The other side of the Bargate (South side)
“During the 12th century the northern entrance to the medieval town was a single round archway. In the 13th century two round towers were added and early in the 15th century the North Front was extended. The Guildhall was formerly the town’s administrative centre and used for public functions and for performances by companies of strolling players” (text from a plaque on the Bargate).
The building has seen use as a prison, Guildhall, police station, museum, storeroom and probably other things that I do not know about. Unfortunately when I was in Southampton no part of it was accessible, which was really quite disappointing.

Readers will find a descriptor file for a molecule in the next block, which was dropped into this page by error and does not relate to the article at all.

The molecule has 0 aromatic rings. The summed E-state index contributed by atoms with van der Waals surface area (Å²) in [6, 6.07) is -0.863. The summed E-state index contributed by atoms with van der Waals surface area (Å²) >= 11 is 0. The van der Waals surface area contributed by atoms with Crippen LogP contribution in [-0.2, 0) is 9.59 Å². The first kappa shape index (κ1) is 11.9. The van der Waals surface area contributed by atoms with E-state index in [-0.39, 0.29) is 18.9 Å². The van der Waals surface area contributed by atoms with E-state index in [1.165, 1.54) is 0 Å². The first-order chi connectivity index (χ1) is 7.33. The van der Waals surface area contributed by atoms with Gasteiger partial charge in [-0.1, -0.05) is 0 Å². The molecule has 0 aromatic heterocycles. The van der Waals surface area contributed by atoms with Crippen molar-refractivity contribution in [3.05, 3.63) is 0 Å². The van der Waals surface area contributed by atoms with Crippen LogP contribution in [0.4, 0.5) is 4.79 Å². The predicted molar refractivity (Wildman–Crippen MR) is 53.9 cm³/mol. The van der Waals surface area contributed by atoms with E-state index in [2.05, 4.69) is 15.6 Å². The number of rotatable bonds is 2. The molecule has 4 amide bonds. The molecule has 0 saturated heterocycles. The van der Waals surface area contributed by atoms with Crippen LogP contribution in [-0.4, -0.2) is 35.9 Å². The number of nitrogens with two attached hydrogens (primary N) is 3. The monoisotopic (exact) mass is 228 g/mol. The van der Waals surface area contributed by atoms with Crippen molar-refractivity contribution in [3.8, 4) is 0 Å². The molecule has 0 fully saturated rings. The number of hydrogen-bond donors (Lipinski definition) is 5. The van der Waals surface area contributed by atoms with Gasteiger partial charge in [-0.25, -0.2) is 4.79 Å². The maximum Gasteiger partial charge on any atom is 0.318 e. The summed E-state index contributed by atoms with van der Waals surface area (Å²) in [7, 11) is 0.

1- Bargate, 2 – John Le Fleming, 3 – Arundel Tower
Looking at the map above, to the left of the Bargate is a feature of one of the of walls that I covered in a previous blogpost called “Someone is watching you”
That someone is John Le Fleming, former Mayor of Southampton from 1295 till 1336, and I suspect he may be looking with distaste at the consumerism that happens at the nearby West Quay. The Bargate is in line with this set of walls and and you can see one of the lions outside it just behind the lamp post. If you turned around and walked away from John Le Fleming you will cross a bridge and this is the view you get after the bridge and you can see the Bargate in the distance.
The next major structure in the chain of wall is called “Arundel Tower”
Arundel Tower and old city walls heading south (1500 x 646)
“Arundel Tower may be named after the magical horse of Sir Bevois, one of the founders of Southampton. Legend has it that Arundel was so fast he could outfly swallows. When Sir Bevois died the horse flung himself from the tower in sorrow.
Sir John Arundel, a knight and keeper of Southampton in 1377, could also be the Tower’s namesake.